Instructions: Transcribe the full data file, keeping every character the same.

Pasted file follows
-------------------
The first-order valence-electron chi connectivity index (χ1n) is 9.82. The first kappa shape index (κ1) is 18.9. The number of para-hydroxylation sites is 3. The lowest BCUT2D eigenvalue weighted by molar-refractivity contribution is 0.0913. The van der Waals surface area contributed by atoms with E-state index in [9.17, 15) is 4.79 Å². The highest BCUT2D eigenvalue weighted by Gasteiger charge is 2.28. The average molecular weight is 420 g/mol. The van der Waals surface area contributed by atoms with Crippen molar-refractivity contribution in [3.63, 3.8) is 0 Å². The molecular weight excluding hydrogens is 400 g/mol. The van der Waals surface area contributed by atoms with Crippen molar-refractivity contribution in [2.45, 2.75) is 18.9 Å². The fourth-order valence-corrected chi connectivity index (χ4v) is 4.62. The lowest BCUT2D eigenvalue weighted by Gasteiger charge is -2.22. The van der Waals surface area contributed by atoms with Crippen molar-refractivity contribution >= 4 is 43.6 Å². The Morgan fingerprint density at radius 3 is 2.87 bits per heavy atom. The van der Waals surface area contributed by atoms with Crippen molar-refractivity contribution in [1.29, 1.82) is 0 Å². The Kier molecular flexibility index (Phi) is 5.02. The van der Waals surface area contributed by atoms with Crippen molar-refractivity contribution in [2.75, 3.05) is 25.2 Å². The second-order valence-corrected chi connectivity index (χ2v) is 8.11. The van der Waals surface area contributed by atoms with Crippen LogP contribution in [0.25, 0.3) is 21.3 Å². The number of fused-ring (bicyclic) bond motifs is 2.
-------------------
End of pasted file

The first-order valence-electron chi connectivity index (χ1n) is 9.82. The first kappa shape index (κ1) is 18.9. The number of para-hydroxylation sites is 3. The lowest BCUT2D eigenvalue weighted by molar-refractivity contribution is 0.0913. The van der Waals surface area contributed by atoms with E-state index in [9.17, 15) is 4.79 Å². The highest BCUT2D eigenvalue weighted by Gasteiger charge is 2.28. The average molecular weight is 420 g/mol. The van der Waals surface area contributed by atoms with Crippen molar-refractivity contribution in [3.63, 3.8) is 0 Å². The molecular weight excluding hydrogens is 400 g/mol. The van der Waals surface area contributed by atoms with Crippen molar-refractivity contribution in [2.45, 2.75) is 18.9 Å². The fourth-order valence-corrected chi connectivity index (χ4v) is 4.62. The lowest BCUT2D eigenvalue weighted by Gasteiger charge is -2.22. The van der Waals surface area contributed by atoms with Crippen molar-refractivity contribution >= 4 is 43.6 Å². The Morgan fingerprint density at radius 3 is 2.87 bits per heavy atom. The van der Waals surface area contributed by atoms with Crippen molar-refractivity contribution in [1.29, 1.82) is 0 Å². The Kier molecular flexibility index (Phi) is 5.02. The van der Waals surface area contributed by atoms with Crippen molar-refractivity contribution in [2.75, 3.05) is 25.2 Å². The second-order valence-corrected chi connectivity index (χ2v) is 8.11. The van der Waals surface area contributed by atoms with Crippen LogP contribution in [0.25, 0.3) is 21.3 Å². The number of fused-ring (bicyclic) bond motifs is 2.